Common questions we’re often asked regarding Corporate and Commercial Law:
Why do I need a corporate lawyer?
A corporate lawyer with a deep understanding of your business and it’s legal structure will be able to better advise you on all aspects of transactional work within your company. They’re able to quickly identify potential issues and risks, give legal advice to company management and assist in the drafting of legal documents. Having a good corporate lawyer will help your business minimise legal disputes in the long-term.
Corporate lawyer vs litigator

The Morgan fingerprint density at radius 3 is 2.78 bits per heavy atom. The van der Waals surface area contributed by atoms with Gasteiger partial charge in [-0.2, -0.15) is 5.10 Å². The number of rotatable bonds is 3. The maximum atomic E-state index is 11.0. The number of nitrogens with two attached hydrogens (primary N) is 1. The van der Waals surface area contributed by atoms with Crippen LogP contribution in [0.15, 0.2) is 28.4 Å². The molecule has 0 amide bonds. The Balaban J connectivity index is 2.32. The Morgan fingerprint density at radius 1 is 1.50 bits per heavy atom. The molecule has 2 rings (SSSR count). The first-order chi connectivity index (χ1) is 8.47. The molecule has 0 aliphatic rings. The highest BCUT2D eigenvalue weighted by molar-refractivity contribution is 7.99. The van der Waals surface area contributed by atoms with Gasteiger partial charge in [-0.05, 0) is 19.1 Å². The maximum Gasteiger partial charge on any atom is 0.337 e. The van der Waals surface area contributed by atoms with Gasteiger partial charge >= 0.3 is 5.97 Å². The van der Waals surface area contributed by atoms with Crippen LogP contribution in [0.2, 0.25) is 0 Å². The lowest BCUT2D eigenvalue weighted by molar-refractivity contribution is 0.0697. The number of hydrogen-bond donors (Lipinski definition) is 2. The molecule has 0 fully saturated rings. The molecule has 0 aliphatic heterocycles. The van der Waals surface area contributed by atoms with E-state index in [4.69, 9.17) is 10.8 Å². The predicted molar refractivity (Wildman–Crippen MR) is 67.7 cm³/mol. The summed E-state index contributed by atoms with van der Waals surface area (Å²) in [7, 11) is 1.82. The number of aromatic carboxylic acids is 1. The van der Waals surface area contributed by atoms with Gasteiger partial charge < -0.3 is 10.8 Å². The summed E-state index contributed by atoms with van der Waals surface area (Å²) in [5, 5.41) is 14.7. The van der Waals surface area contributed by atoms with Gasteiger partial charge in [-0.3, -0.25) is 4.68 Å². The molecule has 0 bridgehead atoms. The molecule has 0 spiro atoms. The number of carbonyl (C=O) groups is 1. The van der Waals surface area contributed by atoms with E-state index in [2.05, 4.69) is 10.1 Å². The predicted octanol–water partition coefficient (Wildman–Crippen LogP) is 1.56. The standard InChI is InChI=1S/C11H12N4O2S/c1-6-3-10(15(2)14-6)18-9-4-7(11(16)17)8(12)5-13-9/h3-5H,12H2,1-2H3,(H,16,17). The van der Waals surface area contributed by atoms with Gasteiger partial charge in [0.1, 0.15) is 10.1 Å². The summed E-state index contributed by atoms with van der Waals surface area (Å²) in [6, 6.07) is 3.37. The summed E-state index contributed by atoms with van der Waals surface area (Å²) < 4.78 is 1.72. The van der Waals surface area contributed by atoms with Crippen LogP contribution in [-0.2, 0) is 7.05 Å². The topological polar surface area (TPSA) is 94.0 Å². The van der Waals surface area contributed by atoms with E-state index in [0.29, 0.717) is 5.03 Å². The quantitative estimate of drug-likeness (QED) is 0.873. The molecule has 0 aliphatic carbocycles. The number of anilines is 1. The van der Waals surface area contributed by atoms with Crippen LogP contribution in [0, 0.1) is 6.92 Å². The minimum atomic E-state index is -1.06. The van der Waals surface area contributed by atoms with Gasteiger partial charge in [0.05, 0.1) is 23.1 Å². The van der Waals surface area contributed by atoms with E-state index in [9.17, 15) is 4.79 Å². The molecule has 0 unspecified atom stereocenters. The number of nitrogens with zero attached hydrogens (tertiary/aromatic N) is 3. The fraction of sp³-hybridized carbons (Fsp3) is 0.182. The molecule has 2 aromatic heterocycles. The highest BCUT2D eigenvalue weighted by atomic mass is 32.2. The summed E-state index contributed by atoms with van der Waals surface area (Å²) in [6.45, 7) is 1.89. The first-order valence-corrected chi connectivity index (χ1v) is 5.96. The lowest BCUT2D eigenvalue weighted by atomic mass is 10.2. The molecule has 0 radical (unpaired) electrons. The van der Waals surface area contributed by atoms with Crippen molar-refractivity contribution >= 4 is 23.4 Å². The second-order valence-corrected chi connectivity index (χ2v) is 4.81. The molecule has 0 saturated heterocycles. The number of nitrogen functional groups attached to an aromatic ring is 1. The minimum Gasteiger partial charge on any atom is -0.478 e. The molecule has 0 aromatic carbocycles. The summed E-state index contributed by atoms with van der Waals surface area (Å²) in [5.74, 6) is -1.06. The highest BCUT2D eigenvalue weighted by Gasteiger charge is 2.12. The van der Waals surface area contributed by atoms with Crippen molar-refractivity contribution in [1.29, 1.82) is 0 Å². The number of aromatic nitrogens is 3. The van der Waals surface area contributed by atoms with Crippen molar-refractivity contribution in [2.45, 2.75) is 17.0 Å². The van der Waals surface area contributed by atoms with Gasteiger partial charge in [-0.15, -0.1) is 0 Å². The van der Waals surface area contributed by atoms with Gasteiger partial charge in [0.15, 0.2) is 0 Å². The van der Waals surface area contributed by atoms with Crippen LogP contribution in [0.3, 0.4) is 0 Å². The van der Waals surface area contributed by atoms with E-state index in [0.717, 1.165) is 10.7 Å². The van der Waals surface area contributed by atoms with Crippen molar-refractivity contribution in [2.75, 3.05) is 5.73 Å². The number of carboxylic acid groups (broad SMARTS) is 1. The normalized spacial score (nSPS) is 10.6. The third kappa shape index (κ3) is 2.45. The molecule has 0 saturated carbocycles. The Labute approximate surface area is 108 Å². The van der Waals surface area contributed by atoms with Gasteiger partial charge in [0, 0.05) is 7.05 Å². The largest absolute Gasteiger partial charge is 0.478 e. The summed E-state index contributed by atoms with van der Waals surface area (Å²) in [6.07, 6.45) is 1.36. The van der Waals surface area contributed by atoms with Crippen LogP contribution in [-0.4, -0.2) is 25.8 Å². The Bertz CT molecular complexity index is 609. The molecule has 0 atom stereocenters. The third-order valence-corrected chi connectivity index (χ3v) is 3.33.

Corporate (or business) lawyers advise and help you on the day-to-day transactional side of things within your business (contracts, negotiating deals etc.); – whereas litigators are needed when there is a litigation matter that needs to be addressed, such as contractual or commercial disputes which need to be resolved.
Litigation matters are those which are ready to be sued in court or which are already active – for example if summons have been issued.
Does my business need a lawyer?
The short answer is yes, it’s generally a good idea for a business to have strong legal expertise on hand, managing and advising on a company’s various legalities.
It saves businesses in the long run to get legal advice early in business activities. A proper foundation to your business and sound legal advice mean your business is best protected against lawsuits and other legal issues.